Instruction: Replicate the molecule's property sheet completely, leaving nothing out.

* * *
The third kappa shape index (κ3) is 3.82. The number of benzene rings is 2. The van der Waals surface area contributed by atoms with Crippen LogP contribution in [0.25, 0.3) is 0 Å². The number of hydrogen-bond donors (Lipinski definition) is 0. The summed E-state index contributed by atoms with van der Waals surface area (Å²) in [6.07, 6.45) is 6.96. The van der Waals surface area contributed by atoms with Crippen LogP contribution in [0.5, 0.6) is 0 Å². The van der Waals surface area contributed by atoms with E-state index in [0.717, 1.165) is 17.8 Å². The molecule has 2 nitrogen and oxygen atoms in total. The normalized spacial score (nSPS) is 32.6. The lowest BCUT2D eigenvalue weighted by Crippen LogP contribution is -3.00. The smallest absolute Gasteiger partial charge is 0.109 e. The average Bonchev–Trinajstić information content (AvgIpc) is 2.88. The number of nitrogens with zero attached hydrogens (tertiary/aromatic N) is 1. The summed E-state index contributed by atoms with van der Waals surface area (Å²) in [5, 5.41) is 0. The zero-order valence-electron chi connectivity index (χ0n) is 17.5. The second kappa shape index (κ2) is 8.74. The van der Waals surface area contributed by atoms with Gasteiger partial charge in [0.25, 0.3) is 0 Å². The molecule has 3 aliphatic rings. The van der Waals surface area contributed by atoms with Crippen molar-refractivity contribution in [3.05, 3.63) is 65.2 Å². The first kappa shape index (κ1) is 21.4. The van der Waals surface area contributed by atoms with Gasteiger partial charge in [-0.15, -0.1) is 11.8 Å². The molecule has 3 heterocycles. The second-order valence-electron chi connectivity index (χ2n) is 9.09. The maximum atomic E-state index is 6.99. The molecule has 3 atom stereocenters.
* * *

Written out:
The third kappa shape index (κ3) is 3.82. The number of benzene rings is 2. The van der Waals surface area contributed by atoms with Crippen LogP contribution in [0.25, 0.3) is 0 Å². The number of hydrogen-bond donors (Lipinski definition) is 0. The summed E-state index contributed by atoms with van der Waals surface area (Å²) in [6.07, 6.45) is 6.96. The van der Waals surface area contributed by atoms with Crippen LogP contribution in [0.5, 0.6) is 0 Å². The van der Waals surface area contributed by atoms with E-state index in [0.717, 1.165) is 17.8 Å². The molecule has 2 nitrogen and oxygen atoms in total. The normalized spacial score (nSPS) is 32.6. The lowest BCUT2D eigenvalue weighted by Crippen LogP contribution is -3.00. The smallest absolute Gasteiger partial charge is 0.109 e. The average Bonchev–Trinajstić information content (AvgIpc) is 2.88. The number of nitrogens with zero attached hydrogens (tertiary/aromatic N) is 1. The summed E-state index contributed by atoms with van der Waals surface area (Å²) in [5, 5.41) is 0. The zero-order valence-electron chi connectivity index (χ0n) is 17.5. The second kappa shape index (κ2) is 8.74. The van der Waals surface area contributed by atoms with Gasteiger partial charge in [0.25, 0.3) is 0 Å². The molecule has 3 aliphatic rings. The van der Waals surface area contributed by atoms with Crippen molar-refractivity contribution in [3.05, 3.63) is 65.2 Å². The first kappa shape index (κ1) is 21.4. The van der Waals surface area contributed by atoms with Gasteiger partial charge in [-0.15, -0.1) is 11.8 Å². The molecule has 3 heterocycles. The second-order valence-electron chi connectivity index (χ2n) is 9.09. The maximum atomic E-state index is 6.99. The molecule has 3 atom stereocenters.